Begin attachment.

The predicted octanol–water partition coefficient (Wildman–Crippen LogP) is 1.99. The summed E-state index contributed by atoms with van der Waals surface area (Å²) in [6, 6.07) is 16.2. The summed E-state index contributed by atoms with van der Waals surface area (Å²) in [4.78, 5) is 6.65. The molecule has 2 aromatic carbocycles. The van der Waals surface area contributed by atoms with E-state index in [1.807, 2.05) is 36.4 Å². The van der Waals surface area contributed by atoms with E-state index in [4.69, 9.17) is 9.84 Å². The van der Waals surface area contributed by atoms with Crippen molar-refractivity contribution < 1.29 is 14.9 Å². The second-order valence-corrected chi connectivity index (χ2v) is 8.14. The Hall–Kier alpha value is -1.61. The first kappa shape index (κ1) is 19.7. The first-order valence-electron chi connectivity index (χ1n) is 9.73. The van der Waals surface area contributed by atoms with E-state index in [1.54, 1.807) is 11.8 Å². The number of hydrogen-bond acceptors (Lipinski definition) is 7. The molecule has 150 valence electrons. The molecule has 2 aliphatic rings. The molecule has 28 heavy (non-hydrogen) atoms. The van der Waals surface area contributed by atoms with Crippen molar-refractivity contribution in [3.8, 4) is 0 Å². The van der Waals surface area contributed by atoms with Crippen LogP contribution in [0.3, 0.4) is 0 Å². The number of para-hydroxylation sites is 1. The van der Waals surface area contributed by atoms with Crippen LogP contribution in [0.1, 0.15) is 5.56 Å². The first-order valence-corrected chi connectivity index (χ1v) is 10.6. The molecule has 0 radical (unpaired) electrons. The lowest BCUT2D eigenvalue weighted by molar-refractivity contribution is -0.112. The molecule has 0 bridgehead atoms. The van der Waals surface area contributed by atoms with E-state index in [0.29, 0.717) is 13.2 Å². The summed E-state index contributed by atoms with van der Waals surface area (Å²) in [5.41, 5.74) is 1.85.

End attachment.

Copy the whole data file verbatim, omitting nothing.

The predicted octanol–water partition coefficient (Wildman–Crippen LogP) is 1.99. The summed E-state index contributed by atoms with van der Waals surface area (Å²) in [6, 6.07) is 16.2. The summed E-state index contributed by atoms with van der Waals surface area (Å²) in [4.78, 5) is 6.65. The molecule has 2 aromatic carbocycles. The van der Waals surface area contributed by atoms with E-state index in [1.807, 2.05) is 36.4 Å². The van der Waals surface area contributed by atoms with E-state index in [4.69, 9.17) is 9.84 Å². The van der Waals surface area contributed by atoms with Crippen molar-refractivity contribution < 1.29 is 14.9 Å². The second-order valence-corrected chi connectivity index (χ2v) is 8.14. The Hall–Kier alpha value is -1.61. The first kappa shape index (κ1) is 19.7. The first-order valence-electron chi connectivity index (χ1n) is 9.73. The van der Waals surface area contributed by atoms with E-state index in [1.54, 1.807) is 11.8 Å². The number of hydrogen-bond acceptors (Lipinski definition) is 7. The molecule has 150 valence electrons. The molecule has 2 aliphatic rings. The molecule has 28 heavy (non-hydrogen) atoms. The van der Waals surface area contributed by atoms with Crippen molar-refractivity contribution in [3.8, 4) is 0 Å². The van der Waals surface area contributed by atoms with Crippen LogP contribution in [0.3, 0.4) is 0 Å². The number of para-hydroxylation sites is 1. The van der Waals surface area contributed by atoms with Crippen LogP contribution in [0.1, 0.15) is 5.56 Å². The first-order valence-corrected chi connectivity index (χ1v) is 10.6. The molecule has 0 radical (unpaired) electrons. The lowest BCUT2D eigenvalue weighted by molar-refractivity contribution is -0.112. The molecule has 0 bridgehead atoms. The van der Waals surface area contributed by atoms with E-state index in [0.29, 0.717) is 13.2 Å². The summed E-state index contributed by atoms with van der Waals surface area (Å²) in [5.41, 5.74) is 1.85.